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Govt. formally enters cement trade

The Government yesterday made a direct entry into the cement trade by undertaking the task of importing cement after five years aimed at meeting the current demand despite an artificial shortage created by errant traders through hoarding. The first consignment of cement which arrived from Pakistan yesterday was released to the market through the Building Materials Corporation Ltd (BMCL).

Speaking at the ceremony to mark the cement distribution at the BMCL premises, Minister of Trade, Marketing Development, Co-operatives and Consumer Services Bandula Gunawardhana said that the Government intervened to import cement aiming to arrest the current shortage and for the revival of the BMCL .

"We will provide a 50 kg bag of cement at a retail price of Rs. 699 through BMCL branches and Co-operative societies islandwide as a relief measure to the public," Minister said.

Several anti-Government parties attempted to mislead the people by talking of a price hike of essential commodities in the market. They said that the price of cement would reach Rs. 1,000. "But we have been able to refute these allegations by providing cement at a cheaper price of Rs. 699 to the public".

"With the Government's involvement in the cement trade, the price of cement is expected to come down in the open market," he said.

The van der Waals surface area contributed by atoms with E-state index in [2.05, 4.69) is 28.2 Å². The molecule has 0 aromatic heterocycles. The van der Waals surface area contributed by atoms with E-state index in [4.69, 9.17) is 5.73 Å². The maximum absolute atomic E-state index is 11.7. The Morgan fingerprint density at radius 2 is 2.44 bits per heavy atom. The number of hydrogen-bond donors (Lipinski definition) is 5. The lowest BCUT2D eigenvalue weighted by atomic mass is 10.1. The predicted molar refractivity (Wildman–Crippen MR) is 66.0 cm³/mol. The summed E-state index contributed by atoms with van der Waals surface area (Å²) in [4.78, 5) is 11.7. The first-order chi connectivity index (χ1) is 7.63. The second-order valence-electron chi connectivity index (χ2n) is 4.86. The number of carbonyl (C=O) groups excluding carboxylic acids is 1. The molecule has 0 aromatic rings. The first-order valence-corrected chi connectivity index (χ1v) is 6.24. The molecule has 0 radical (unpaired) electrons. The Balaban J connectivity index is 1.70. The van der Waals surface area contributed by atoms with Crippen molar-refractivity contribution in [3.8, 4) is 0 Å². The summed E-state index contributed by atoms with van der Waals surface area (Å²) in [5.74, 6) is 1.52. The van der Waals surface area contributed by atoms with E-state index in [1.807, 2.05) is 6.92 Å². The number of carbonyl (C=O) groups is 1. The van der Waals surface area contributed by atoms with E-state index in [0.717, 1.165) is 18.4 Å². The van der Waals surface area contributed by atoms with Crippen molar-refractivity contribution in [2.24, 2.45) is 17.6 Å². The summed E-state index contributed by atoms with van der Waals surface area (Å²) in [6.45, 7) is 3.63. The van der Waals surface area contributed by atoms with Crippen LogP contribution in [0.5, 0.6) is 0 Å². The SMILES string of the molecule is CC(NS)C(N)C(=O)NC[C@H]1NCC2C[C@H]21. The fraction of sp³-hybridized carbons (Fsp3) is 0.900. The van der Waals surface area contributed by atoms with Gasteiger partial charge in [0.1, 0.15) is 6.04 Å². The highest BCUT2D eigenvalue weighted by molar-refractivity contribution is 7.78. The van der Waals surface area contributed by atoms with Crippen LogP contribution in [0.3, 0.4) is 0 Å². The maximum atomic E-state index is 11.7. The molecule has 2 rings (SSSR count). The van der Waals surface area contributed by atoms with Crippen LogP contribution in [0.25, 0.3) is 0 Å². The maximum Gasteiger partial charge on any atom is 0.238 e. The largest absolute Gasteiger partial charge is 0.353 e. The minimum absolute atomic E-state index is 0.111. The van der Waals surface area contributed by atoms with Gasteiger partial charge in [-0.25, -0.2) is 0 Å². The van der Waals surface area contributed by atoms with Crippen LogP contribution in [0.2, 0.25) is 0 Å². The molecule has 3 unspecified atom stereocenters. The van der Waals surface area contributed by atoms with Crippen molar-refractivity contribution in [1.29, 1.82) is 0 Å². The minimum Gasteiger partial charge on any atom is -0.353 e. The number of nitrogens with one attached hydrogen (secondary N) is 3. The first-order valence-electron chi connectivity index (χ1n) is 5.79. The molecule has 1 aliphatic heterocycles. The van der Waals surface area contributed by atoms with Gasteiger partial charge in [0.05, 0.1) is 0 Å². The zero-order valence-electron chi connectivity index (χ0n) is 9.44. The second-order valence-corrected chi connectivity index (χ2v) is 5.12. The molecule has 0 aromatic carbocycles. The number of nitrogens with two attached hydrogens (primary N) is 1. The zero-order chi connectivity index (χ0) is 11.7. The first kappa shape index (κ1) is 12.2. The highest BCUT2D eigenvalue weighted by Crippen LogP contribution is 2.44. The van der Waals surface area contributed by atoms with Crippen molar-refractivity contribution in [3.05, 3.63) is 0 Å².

Although the CAA stipulated the maximum retail price for cement bag at Rs. 720, a 50 kg bag of cement is being released to the market at Rs. 699 through the BMCL. "This will create competition for cement in the market," he said.

"The private sector is welcome to sell cement to the public at a lesser price," he said. The BMCL was on the verge of being closed down due to its parlous financial state. The company has not paid its employees' salaries for the last six months, with its involvement in the distribution of imported cement there is expectations of a turn around, the Minister observed.

An agreement has been signed with the company in Pakistan which is a well-known cement manufacturer in the world. It manufactures cement following International standards including SLS standards.

"The demand for cement had increased by 11 per cent in 2007 compared to 2006 in the wake of a construction boom in the country such as the building of bridges, anicuts, etc," he said.

 

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